1) Let’s start examining the sugata or shape of the blade. The shape should appear strong, the curvature natural and the kissaki should be in proportion to the width and length of the blade. Take note of the mune or back edge’s shape and height. Hold the blade at upright at arm’s length when examining a blade’s sugata.
A great deal of information is imparted on the sugata about the age of the blade and sometimes about the area in which it was made. On the other hand, there is a fair chance of the blade having a good quality if it has a good shape and sits comfortably in the hand. It is impossible for a good sword to have a bad shape unless it has been altered, damaged or repaired in some way. This frequently happens to swords thus it is important to try and imagine the ubu or unaltered shape of the blade.
2) The next area to study is the hamon. This is most often referred to as the “tempered” edge. This is where the sword has been quenched to provide a high carbon steel area which will hold a sharpened edge. It will be seen in contrast to the entire body of the sword.
The hamon may be in an infinite variety of patterns, but appears as a milky white color on a properly polished blade. The upper edge of the hamon should be formed from tiny martensite crystals called nie. There are cases when these are too small to see with the naked eye and are then known as nioi. It is nie and nioi that border the hamon and form its pattern.
The ideal way to get a good examination is to hold the blade at an eye level ideally pointed towards a spotlight. The nioi-guchi or line of the hamon should form an unbroken and constant line from the machi area or bottom of the blade along its entire length. Watch out for a serious flaw of a break in the hamon, called nioi-giri. It is also important that the boshi (the area of the hamon within the kissaki) does not disappear off the edge. This is also a serious flaw in the blade and is only acceptable on great swords of historical and cultural significance! No compromise should be accepted here.
3) If sugata and hamon pass muster, the sword is acceptable. Look carefully for any signs that show the sword hand forged and cleverly mass-produced piece such as Showato during World War II. This assurance is done when you examine both the jigane and jihada. The jigane is the actual steel from which the sword is made and might show subtle change color and texture. The jihada is the surface pattern of the jigane caused by the forging process and emphasized by polishing. This is mostly visible between the edges of the hamon and the shinogi, or ridge line. The jihada, appearing like a wood grain, is described by its type and size (i.e., ko-mokume=small burl) although there are many criteria for judging the quality of the jihada. Basically, ascertain if the jihada is present then it is enough to say that the sword is at least a hand-forged blade.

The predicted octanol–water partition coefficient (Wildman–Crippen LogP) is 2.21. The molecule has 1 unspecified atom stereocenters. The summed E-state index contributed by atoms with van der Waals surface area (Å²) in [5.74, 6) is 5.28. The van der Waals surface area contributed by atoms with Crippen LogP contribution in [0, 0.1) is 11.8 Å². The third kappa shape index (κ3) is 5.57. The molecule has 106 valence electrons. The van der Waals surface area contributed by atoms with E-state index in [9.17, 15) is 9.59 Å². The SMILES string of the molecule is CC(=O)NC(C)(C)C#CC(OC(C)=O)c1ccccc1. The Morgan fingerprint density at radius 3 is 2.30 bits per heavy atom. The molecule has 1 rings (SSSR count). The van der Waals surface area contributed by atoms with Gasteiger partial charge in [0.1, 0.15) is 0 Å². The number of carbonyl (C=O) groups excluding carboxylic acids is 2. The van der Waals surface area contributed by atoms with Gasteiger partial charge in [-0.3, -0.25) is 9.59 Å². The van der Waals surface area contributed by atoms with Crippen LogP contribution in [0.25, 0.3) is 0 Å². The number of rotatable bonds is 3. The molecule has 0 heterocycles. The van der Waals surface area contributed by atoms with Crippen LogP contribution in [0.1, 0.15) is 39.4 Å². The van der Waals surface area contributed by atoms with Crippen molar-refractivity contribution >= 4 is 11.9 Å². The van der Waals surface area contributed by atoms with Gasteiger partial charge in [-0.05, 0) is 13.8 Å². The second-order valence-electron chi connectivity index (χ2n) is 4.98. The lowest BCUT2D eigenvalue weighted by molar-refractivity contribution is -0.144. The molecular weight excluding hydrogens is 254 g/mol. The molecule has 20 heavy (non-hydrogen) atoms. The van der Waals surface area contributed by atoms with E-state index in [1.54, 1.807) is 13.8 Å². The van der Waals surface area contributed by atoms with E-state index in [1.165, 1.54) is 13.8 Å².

4) Carefully look for any obvious flaws or faults of the sword. There are some of these that may be more acceptable than others basely dependent on the age of the blade. Put simply, a 12th-century blade is entitled to have a few problems that would not be tolerated in a modern sword. However, all faults and flaws obviously detract from both the beauty and expected value of a sword.
Signs of holes or bubbles in the sword may indicate air or impurities that have been created in the forging process commonly found just under the surface of the blade. Also check the ha-saki or cutting edge very carefully for hairline vertical cracks running from the ha-saki into the hamon called ha-giri. Ha-giri are very serious flaws because if the sword were used to cut, the ha-giri would bend or break. Ha-giri are obviously considered unacceptable under any circumstance.
5) Finally, do an inspection of the nakago or tang. The nakago on a good sword will always be carefully finished. The patination should be of good color and the rust should not be cleaned off under any circumstances. If there are any inscriptions these will be of interest. A good mei will be skillfully and confidently written in contrast to an untidy, jumbled, or hesitant inscription. It would not matter whether you can read the inscription as most modern Japanese cannot read the old Kanji in sword inscriptions, so long as it looks confidently and evenly executed.
Lastly, avoid making this costly mistake. The most commonly encountered swords in the West are the previously referred to, Showato. These blades were made in the Showa period (1926-89) when a vast majority was mass-produced for the Imperial Army and Navy during the Pacific War period. These swords are not considered as true Nihonto. Showato are seen as a symbol of Japan’s recent militaristic past since they are still illegal in Japan. Showato is reasonably easy to recognize from their small stamps on the nakago (usually Seki or Showa). They are often signed with untidy and loosely carved characters. An unsharpened inch or so of blade (known as ubu-ha) is found just above the habaki where heavy and clumsy swords are usually found in Gunto (army) mounts. Mostly they appeal to military sword collectors and may not appeal for Iai practice or the serious study of Japanese art swords.
You will understand from the above that there are many subjective judgments to be made when judging a Japanese sword blade. There are many other fine details in both jihada and hamon known as hataraki or activities which add greatly to the beauty of the Japanese sword, however, detailed explanation of these falls beyond the scope of this article.
The next step is to find out to which of the Gokaden it belongs; as a reminder:
Yamashiro = Mokume-hada, Suguha in Nie
Yamato = Masame-hada, Suguha in Nie
Bizen = Mokume-hada, Chôjiba in Nioi, Utsuri
Sôshû = Mokume-hada, Midareba in Nie
Mino = Mokume-hada, Midareba and Togariba in Nioi